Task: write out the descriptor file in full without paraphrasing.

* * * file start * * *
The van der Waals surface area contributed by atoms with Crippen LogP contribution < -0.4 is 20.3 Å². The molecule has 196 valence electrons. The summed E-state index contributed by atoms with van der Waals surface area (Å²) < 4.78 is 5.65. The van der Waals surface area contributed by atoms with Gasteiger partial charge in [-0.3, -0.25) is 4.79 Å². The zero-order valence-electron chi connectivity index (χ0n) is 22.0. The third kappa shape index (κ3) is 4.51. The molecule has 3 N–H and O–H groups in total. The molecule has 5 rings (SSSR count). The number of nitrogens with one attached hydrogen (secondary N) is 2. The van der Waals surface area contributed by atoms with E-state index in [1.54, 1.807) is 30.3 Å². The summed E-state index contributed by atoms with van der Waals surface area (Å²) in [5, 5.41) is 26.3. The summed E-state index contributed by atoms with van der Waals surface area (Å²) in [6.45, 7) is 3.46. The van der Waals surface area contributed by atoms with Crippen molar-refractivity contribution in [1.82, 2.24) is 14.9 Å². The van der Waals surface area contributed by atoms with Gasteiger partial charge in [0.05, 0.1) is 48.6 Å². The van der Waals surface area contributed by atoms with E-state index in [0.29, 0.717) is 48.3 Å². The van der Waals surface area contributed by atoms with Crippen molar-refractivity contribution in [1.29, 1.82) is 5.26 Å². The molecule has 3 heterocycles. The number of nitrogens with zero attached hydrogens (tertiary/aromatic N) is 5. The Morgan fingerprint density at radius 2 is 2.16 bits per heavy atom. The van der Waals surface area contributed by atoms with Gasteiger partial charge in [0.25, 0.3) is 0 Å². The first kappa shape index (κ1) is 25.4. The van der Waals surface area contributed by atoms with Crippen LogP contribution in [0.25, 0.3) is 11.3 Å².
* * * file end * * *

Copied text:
The van der Waals surface area contributed by atoms with Crippen LogP contribution < -0.4 is 20.3 Å². The molecule has 196 valence electrons. The summed E-state index contributed by atoms with van der Waals surface area (Å²) < 4.78 is 5.65. The van der Waals surface area contributed by atoms with Gasteiger partial charge in [-0.3, -0.25) is 4.79 Å². The zero-order valence-electron chi connectivity index (χ0n) is 22.0. The third kappa shape index (κ3) is 4.51. The molecule has 3 N–H and O–H groups in total. The molecule has 5 rings (SSSR count). The number of nitrogens with one attached hydrogen (secondary N) is 2. The van der Waals surface area contributed by atoms with E-state index in [1.54, 1.807) is 30.3 Å². The summed E-state index contributed by atoms with van der Waals surface area (Å²) in [5, 5.41) is 26.3. The summed E-state index contributed by atoms with van der Waals surface area (Å²) in [6.45, 7) is 3.46. The van der Waals surface area contributed by atoms with Crippen molar-refractivity contribution in [1.82, 2.24) is 14.9 Å². The van der Waals surface area contributed by atoms with Gasteiger partial charge in [0.05, 0.1) is 48.6 Å². The van der Waals surface area contributed by atoms with E-state index in [0.29, 0.717) is 48.3 Å². The van der Waals surface area contributed by atoms with Crippen molar-refractivity contribution in [1.29, 1.82) is 5.26 Å². The molecule has 3 heterocycles. The number of nitrogens with zero attached hydrogens (tertiary/aromatic N) is 5. The Morgan fingerprint density at radius 2 is 2.16 bits per heavy atom. The van der Waals surface area contributed by atoms with Gasteiger partial charge in [0.25, 0.3) is 0 Å². The first kappa shape index (κ1) is 25.4. The van der Waals surface area contributed by atoms with Crippen LogP contribution in [0.25, 0.3) is 11.3 Å².